A unique burial of a father and a son

Niankhpepy the Black and Pepyankh the Black, at Meir

Research output: Chapter in Book/Report/Conference proceedingChapter

Abstract

The re-clearance of Section A of the cemetery of Meir proved that Niankhpepy the Black excavated for himself probably the largest known rock-cut tomb of the Old Kingdom (Tomb A4) but died before starting its decoration. His son, Pepyankh the Black, excavated two joint tombs, A1 and A2, for his father and himself and connected his father's chapel (A1) to his burial chamber beneath the floor of A4 via a sloping passage. This was presumably shortly before Djau of Deir el-Gebrawi buried his father with him in the same tomb.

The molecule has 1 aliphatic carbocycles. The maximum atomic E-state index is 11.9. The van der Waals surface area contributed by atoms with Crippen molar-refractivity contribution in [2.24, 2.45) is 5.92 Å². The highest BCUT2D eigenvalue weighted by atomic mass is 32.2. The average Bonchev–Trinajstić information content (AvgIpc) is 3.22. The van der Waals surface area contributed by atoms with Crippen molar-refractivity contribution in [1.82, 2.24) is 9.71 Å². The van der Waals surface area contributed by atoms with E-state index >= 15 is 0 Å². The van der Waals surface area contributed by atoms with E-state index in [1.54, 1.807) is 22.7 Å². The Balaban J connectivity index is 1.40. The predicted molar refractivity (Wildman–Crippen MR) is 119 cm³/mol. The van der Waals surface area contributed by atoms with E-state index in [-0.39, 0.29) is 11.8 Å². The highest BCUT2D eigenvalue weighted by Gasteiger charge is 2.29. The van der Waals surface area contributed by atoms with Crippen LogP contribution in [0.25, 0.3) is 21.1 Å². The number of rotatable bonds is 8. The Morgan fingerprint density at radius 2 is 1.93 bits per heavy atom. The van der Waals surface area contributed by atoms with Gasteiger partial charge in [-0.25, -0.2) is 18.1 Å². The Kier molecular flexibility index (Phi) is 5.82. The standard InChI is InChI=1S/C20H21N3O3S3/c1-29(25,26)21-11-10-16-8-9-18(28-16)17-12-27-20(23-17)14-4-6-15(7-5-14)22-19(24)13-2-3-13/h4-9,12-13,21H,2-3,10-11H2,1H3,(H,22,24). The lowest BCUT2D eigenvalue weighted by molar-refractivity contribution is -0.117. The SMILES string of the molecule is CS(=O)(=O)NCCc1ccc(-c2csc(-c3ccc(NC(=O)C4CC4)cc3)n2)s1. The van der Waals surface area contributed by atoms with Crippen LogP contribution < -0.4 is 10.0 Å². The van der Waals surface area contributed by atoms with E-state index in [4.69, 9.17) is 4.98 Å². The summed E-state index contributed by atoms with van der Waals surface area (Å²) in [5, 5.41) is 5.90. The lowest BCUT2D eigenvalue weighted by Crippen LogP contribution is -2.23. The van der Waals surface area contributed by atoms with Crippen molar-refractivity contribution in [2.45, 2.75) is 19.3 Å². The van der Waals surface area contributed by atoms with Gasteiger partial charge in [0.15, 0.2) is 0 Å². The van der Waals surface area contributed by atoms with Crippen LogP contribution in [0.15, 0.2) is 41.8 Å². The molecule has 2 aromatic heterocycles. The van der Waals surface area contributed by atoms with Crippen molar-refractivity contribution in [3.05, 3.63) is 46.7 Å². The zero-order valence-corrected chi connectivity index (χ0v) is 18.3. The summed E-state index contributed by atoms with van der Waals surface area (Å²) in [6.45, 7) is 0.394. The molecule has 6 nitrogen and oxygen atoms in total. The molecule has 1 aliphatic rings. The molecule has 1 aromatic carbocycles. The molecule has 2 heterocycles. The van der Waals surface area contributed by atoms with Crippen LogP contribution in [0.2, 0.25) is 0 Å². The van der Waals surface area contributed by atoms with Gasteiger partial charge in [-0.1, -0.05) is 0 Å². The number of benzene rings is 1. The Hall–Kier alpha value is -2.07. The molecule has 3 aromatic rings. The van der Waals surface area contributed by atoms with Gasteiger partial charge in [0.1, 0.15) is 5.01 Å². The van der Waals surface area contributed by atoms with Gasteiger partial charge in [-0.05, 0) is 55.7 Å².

Original languageEnglish
Title of host publication'The perfection that endures...'
Subtitle of host publicationstudies on Old Kingdom art and archaeology
EditorsKamil O. Kuraszkiewicz, Edyta Kopp, Dániel Takács
Place of PublicationWarsaw
PublisherUniversity of Warsaw
Pages225-230, pls 31-36
Number of pages6
ISBN (Print)9789394761202
Publication statusPublished - 2018

Keywords

  • Archaeology
  • Egyptology
  • social history
  • Administration
  • Old Kingdom

Fingerprint Dive into the research topics of 'A unique burial of a father and a son: Niankhpepy the Black and Pepyankh the Black, at Meir'. Together they form a unique fingerprint.

  • Cite this

    Kanawati, N. (2018). A unique burial of a father and a son: Niankhpepy the Black and Pepyankh the Black, at Meir. In K. O. Kuraszkiewicz, E. Kopp, & D. Takács (Eds.), 'The perfection that endures...': studies on Old Kingdom art and archaeology (pp. 225-230, pls 31-36). Warsaw: University of Warsaw.